“Now we’re here and normal doesn’t really matter.”
The anonymous hip-hop star has taken yet another leap towards stardom in his latest track “Gotham” along with a stunning music video to accompany. With visuals heavily influenced by the movie Sky High, the video displays a group of misfit teens facing off in a match of dodgeball. As a big fan of comics and superheroes, Tokyo’s Revenge is sure to transform this match into something peculiar with the addition of unique powers for each character. Throughout the video we are met with transitions to animated portions of the scene, illustrated by The Kroot. This fuels the energy of the video, along with the heavy vocals on the track and an underlying bass-line that is nearly impossible to miss. Every detail in the production of this track is unmatched, down to the incorporation of a Discord ringtone recognized and praised by Tokyo’s fans.
Watch the video for “Gotham” here:
Under the name Tokyo’s Revenge, he has been producing metal driven hip-hop/rap tracks from a home studio within his bedroom. Following the release of his beloved track “GOODMORNINGTOKYO!”, he met immediate success thanks to the platform of TikTok. Users were instantly drawn to Tokyo’s aggressive vocals, backed by an insanely catchy, bass driven beat. His delivery is unlike any other, mentioning an interest in “weird vocal inflections” in an interview with Beats 1 on Apple Music. This is apparent in his entire discography, especially on “GOODMORNINGTOKYO!” with an undertrack of ad libs that provide the feel of someone speaking over your shoulder.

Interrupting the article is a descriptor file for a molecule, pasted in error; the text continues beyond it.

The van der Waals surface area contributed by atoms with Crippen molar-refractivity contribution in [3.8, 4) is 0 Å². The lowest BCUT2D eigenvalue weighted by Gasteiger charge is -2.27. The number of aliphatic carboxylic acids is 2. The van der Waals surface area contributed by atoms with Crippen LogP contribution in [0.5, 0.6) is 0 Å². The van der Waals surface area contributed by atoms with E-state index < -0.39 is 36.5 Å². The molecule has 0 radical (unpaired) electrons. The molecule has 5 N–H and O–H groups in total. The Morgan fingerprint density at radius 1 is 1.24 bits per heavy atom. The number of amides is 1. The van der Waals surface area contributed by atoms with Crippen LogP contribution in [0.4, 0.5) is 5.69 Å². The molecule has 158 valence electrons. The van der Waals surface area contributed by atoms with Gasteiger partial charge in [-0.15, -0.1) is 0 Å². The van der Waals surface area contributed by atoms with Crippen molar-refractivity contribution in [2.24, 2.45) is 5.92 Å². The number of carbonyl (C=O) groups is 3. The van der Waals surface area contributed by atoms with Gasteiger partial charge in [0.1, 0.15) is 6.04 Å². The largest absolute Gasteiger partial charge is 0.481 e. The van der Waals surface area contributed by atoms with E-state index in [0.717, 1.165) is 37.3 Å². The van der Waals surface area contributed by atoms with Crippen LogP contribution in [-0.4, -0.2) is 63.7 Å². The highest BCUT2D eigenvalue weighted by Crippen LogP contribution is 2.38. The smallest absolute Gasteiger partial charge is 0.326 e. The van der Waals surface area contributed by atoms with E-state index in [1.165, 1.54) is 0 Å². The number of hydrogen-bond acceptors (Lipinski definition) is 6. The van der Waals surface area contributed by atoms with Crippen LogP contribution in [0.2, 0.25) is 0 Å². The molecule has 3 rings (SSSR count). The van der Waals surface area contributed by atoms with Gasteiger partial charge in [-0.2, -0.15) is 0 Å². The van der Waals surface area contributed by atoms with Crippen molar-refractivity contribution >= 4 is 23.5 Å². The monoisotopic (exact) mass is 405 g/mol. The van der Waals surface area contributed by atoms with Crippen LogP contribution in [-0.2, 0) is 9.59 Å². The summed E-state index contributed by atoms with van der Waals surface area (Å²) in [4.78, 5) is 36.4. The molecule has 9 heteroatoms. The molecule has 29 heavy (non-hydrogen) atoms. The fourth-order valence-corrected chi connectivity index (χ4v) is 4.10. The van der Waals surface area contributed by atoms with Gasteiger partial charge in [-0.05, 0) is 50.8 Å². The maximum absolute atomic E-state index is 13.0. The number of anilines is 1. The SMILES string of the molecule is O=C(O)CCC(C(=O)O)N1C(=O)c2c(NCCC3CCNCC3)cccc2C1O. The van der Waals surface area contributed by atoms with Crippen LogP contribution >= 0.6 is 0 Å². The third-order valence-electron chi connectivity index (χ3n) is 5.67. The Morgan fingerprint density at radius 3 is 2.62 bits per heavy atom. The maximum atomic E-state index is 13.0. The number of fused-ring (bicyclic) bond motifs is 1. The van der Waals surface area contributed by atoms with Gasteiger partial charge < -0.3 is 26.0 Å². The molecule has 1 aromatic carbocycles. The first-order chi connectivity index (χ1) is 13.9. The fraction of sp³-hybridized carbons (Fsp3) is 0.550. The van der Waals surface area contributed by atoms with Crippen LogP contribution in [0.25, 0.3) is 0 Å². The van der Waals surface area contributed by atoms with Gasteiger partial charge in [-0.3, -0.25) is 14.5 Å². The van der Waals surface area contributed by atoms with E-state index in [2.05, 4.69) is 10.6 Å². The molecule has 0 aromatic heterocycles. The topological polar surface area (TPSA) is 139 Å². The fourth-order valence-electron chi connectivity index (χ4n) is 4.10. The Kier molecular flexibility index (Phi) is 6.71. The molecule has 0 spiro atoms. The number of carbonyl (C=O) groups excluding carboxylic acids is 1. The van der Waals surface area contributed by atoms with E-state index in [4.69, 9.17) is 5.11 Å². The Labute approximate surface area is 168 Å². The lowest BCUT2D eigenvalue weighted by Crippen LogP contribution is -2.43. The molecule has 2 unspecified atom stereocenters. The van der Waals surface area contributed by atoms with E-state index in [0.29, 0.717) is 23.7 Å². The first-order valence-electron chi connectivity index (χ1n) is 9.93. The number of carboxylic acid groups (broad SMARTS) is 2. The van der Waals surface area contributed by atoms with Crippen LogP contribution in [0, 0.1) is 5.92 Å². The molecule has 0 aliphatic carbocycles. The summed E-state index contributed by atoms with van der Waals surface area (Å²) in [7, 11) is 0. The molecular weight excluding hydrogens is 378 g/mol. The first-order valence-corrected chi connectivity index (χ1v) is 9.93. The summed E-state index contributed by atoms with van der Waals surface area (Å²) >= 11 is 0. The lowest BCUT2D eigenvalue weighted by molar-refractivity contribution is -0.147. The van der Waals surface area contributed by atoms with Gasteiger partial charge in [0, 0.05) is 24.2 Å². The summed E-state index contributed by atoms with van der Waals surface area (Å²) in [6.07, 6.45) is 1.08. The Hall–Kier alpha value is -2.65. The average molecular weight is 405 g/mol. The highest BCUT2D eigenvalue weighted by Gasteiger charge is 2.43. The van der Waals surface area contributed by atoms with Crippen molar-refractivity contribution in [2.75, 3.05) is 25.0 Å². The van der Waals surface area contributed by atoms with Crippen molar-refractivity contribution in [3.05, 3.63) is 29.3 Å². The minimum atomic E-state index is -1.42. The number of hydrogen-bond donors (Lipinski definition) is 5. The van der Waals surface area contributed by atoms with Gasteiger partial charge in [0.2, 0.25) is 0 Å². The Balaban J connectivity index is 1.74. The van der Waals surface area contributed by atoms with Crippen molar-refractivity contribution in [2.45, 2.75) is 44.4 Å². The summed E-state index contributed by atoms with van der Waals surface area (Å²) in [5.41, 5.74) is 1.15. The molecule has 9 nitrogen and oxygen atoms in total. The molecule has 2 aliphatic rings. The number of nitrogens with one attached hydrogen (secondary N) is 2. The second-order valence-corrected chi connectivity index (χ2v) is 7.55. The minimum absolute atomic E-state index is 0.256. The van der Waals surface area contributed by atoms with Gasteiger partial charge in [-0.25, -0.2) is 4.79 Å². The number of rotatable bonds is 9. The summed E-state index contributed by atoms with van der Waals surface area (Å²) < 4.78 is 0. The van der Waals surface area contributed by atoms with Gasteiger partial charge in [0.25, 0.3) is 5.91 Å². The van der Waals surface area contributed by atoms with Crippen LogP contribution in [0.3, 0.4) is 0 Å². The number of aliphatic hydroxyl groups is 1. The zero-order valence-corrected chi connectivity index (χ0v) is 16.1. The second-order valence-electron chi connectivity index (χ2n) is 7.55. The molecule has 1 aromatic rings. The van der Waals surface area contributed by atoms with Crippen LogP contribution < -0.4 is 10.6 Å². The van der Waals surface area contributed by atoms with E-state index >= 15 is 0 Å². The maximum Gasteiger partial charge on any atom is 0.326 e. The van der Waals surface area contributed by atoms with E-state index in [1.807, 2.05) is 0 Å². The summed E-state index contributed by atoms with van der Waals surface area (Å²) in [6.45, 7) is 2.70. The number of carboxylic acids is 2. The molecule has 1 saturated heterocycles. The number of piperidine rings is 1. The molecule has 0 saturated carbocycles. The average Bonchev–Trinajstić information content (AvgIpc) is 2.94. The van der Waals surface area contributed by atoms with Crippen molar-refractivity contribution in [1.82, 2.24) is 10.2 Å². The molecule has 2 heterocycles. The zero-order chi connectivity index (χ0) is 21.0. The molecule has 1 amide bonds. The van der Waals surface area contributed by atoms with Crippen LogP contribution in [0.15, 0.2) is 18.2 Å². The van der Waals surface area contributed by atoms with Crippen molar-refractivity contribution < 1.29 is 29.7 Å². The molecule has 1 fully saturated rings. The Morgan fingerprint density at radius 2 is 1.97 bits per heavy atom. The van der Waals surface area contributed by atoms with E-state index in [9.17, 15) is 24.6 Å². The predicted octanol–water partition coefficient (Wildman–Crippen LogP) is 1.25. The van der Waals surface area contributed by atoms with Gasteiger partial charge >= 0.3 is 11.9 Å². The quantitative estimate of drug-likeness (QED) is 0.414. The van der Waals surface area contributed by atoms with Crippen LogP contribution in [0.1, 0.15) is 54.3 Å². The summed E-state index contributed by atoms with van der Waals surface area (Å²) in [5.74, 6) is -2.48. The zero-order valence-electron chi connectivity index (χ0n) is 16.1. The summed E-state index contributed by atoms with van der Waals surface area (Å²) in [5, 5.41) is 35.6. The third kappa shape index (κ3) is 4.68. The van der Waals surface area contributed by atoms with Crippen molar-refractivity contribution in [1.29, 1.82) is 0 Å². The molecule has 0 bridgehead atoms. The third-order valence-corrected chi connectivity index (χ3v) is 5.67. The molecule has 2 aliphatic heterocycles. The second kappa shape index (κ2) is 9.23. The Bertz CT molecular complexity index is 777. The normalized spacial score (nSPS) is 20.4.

Watch the video for “GOODMORNINGTOKYO!” here:
The decision to remain anonymous as an artist came from a feeling of uncertainty early on in his career. “I kinda like the idea of no one really knowing anything about me,” he mentions on the subject. Seemingly recognizing that if there is no information about him for anyone to attempt to analyze, he can build solely as an artist without the judgmental influence of his personal life. Not only is his identity unknown to the world, but he is also a completely self taught musician. Struggling to get by during a low period in his life, he picked up producing while staying on the couch of a friend’s home. “Over the span of a week, I learned Ableton and how to mix,” he recounts. Ever since then, Tokyo has continued to self produce all of his tracks, writing from his small, bedroom studio. Noting his early start in audio engineering prior to becoming a rapper, he mentions, “For me that’s half the art.”
Leaning on the support of his close friends, he has continuously been creating and experimenting with new works in the studio. The group serves as an inspirational as well as emotional outlet for him. “We all focus on each other’s mental health more than anything, the music comes secondary,” he speaks on the importance of looking after one another. With the support group he has found in his friends, the music came naturally after that. “My focus right now is to make whatever I feel like is fun,” he suggests at experimentation with new styles and genres in the future. As an anarchist within the industry, Tokyo refuses to define himself to one style of music as there is so much to offer to the world. After all, genres are only invisible guidelines meant to navigate the industry.